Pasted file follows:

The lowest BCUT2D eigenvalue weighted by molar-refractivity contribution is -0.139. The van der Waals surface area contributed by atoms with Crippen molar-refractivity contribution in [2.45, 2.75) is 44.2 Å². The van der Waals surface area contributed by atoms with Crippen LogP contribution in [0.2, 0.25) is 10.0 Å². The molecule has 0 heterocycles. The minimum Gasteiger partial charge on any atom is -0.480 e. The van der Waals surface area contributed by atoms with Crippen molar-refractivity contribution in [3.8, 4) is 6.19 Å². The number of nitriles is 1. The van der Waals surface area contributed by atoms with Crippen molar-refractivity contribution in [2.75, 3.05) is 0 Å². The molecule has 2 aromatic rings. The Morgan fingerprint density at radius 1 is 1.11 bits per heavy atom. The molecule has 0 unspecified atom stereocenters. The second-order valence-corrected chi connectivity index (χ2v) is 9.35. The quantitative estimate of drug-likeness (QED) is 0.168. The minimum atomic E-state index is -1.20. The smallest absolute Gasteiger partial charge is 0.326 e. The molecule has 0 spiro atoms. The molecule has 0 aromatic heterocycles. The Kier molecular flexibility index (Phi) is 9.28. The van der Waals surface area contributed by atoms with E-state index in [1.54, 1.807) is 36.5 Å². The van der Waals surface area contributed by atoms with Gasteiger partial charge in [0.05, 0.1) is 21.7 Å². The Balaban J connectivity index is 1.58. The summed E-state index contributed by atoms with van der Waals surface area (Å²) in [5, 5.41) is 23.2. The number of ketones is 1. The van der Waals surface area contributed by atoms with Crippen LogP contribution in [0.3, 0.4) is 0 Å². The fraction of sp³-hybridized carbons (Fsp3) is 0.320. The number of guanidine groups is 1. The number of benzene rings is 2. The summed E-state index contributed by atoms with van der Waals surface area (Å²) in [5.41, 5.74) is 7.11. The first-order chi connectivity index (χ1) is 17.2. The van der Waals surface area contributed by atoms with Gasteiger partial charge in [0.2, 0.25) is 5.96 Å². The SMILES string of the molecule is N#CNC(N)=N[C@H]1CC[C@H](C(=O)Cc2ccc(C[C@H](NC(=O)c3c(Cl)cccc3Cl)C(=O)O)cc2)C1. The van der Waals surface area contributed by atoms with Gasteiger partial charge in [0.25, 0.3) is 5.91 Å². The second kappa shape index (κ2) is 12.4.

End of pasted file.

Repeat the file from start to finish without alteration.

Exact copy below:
The lowest BCUT2D eigenvalue weighted by molar-refractivity contribution is -0.139. The van der Waals surface area contributed by atoms with Crippen molar-refractivity contribution in [2.45, 2.75) is 44.2 Å². The van der Waals surface area contributed by atoms with Crippen LogP contribution in [0.2, 0.25) is 10.0 Å². The molecule has 0 heterocycles. The minimum Gasteiger partial charge on any atom is -0.480 e. The van der Waals surface area contributed by atoms with Crippen molar-refractivity contribution in [3.8, 4) is 6.19 Å². The number of nitriles is 1. The van der Waals surface area contributed by atoms with Crippen molar-refractivity contribution in [2.75, 3.05) is 0 Å². The molecule has 2 aromatic rings. The Morgan fingerprint density at radius 1 is 1.11 bits per heavy atom. The molecule has 0 unspecified atom stereocenters. The second-order valence-corrected chi connectivity index (χ2v) is 9.35. The quantitative estimate of drug-likeness (QED) is 0.168. The minimum atomic E-state index is -1.20. The smallest absolute Gasteiger partial charge is 0.326 e. The molecule has 0 spiro atoms. The molecule has 0 aromatic heterocycles. The Kier molecular flexibility index (Phi) is 9.28. The van der Waals surface area contributed by atoms with E-state index in [1.54, 1.807) is 36.5 Å². The van der Waals surface area contributed by atoms with Gasteiger partial charge in [0.05, 0.1) is 21.7 Å². The Balaban J connectivity index is 1.58. The summed E-state index contributed by atoms with van der Waals surface area (Å²) in [5, 5.41) is 23.2. The number of ketones is 1. The van der Waals surface area contributed by atoms with Crippen LogP contribution in [0.3, 0.4) is 0 Å². The fraction of sp³-hybridized carbons (Fsp3) is 0.320. The number of guanidine groups is 1. The number of benzene rings is 2. The summed E-state index contributed by atoms with van der Waals surface area (Å²) in [5.41, 5.74) is 7.11. The first-order chi connectivity index (χ1) is 17.2. The van der Waals surface area contributed by atoms with Gasteiger partial charge in [0.2, 0.25) is 5.96 Å². The SMILES string of the molecule is N#CNC(N)=N[C@H]1CC[C@H](C(=O)Cc2ccc(C[C@H](NC(=O)c3c(Cl)cccc3Cl)C(=O)O)cc2)C1. The van der Waals surface area contributed by atoms with Gasteiger partial charge in [0.25, 0.3) is 5.91 Å². The second kappa shape index (κ2) is 12.4.